languages or in reflection/sandboxing.

Using package-private correctly can be tricky. Using Kotlin's notion of
internal is even worse because it gets mapped to public, so in effect the
entire Java ecosystem ignores it.

I think the underlying issue is that packages do a lot of work. They
provide at minimum:

   1. Better organisation of an API in JavaDocs, so types can be given
   descriptions and broken up to make exploration easier for users.
   2. Organisation of a codebase for developers who work on it, to stop
   their IDEs being overwhelmed with giant lists of classes.
   3. An abstraction boundary, so implementation details can be hidden from
   the API user.
   4. A sandboxing boundary, so capabilities can be implemented more easily.
   5. A VCS access control boundary, because they map to directories and
   many version control systems let developers own directories.
   6. An IDE autocomplete boundary, so you can glob import and get better
   auto completion.

So it's not surprising that they get used in various different ways. The
JDK is filled with weird "secrets" classes that exist mostly because of
mismatches between what level of visibility is needed vs provided.
Nestmates have helped mop up some tech debt in this area, but what's
offered to users hasn't changed much. Writing code for sandboxed usage is
hard when you simultaneously want e.g. one package per backend of your API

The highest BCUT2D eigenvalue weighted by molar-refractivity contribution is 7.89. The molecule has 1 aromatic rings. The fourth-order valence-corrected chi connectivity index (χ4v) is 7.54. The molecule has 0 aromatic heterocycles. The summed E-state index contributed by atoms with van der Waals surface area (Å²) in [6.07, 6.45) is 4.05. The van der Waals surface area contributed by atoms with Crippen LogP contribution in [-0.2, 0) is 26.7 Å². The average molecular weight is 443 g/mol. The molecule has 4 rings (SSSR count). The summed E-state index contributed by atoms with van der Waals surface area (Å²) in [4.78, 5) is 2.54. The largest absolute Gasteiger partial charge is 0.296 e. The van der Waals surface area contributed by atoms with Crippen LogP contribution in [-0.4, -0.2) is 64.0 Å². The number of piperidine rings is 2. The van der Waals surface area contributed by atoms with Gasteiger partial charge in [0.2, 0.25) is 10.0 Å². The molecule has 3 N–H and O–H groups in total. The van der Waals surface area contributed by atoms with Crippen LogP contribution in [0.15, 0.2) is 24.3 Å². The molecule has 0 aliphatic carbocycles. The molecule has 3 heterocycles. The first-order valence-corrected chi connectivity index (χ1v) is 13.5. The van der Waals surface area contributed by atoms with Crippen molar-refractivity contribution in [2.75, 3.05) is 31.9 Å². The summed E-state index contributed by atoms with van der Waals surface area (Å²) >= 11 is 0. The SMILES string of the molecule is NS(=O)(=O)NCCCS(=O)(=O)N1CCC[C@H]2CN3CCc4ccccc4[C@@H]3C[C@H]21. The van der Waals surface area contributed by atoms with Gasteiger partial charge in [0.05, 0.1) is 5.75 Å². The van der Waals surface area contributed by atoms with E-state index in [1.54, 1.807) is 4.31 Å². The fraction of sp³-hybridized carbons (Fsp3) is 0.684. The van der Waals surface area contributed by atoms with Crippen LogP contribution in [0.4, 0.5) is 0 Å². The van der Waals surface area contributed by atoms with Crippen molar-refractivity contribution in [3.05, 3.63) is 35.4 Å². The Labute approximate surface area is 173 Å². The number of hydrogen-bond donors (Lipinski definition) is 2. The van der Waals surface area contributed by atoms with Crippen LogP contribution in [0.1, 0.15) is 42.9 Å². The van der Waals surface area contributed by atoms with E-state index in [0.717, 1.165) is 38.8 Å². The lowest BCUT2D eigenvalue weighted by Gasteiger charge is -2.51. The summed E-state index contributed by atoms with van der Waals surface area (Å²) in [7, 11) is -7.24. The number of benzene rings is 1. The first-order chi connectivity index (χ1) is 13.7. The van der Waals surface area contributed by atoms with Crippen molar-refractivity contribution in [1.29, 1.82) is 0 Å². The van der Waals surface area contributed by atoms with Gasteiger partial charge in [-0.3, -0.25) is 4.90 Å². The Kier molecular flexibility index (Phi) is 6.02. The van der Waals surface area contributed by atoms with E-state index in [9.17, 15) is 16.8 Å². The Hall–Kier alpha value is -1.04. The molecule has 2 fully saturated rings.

but also need those backends to access internal methods in top-level
generic API classes. Calls cross package boundaries so package-private
isn't quite right.

An internal modifier like Kotlin's but supported by the JVM would help a
lot for crafting good APIs.

Alternatively, an interesting move might be to do invokedynamic but in
reverse: allow methods/c'tors/fields in class files to declare other
methods as 'guards' which decide at runtime if a link should be allowed or
not. Then languages can implement whatever visibility rules they want in
their standard library, and more of the JVM's linker logic can be moved
into Java itself.
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Re: Could we get module-private visibility?

Mike Hearn
Yes, I know. I'm talking about module-private inside exported packages.
Otherwise it can be quite difficult to allow exported and non-exported
packages to work closely together without weakening visibility, and at any
rate, whilst the compatibility considerations are obvious, having a
visibility level of "public" that's actually private to a scope is not a
design anyone would pick if they had a blank slate I imagine!
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Re: Could we get module-private visibility?

Remi Forax
----- Mail original -----
> De: "Mike Hearn" <[hidden email]>
> À: "Michael Rasmussen" <[hidden email]>
> Cc: "jigsaw-dev" <[hidden email]>
> Envoyé: Mercredi 25 Septembre 2019 11:30:00
> Objet: Re: Could we get module-private visibility?

> Yes, I know. I'm talking about module-private inside exported packages.
> Otherwise it can be quite difficult to allow exported and non-exported
> packages to work closely together without weakening visibility, and at any
> rate, whilst the compatibility considerations are obvious, having a
> visibility level of "public" that's actually private to a scope is not a
> design anyone would pick if they had a blank slate I imagine!

at the same time, a public method is not really public if the class is not public too,
so it's like russian dolls all the way down.

Rémi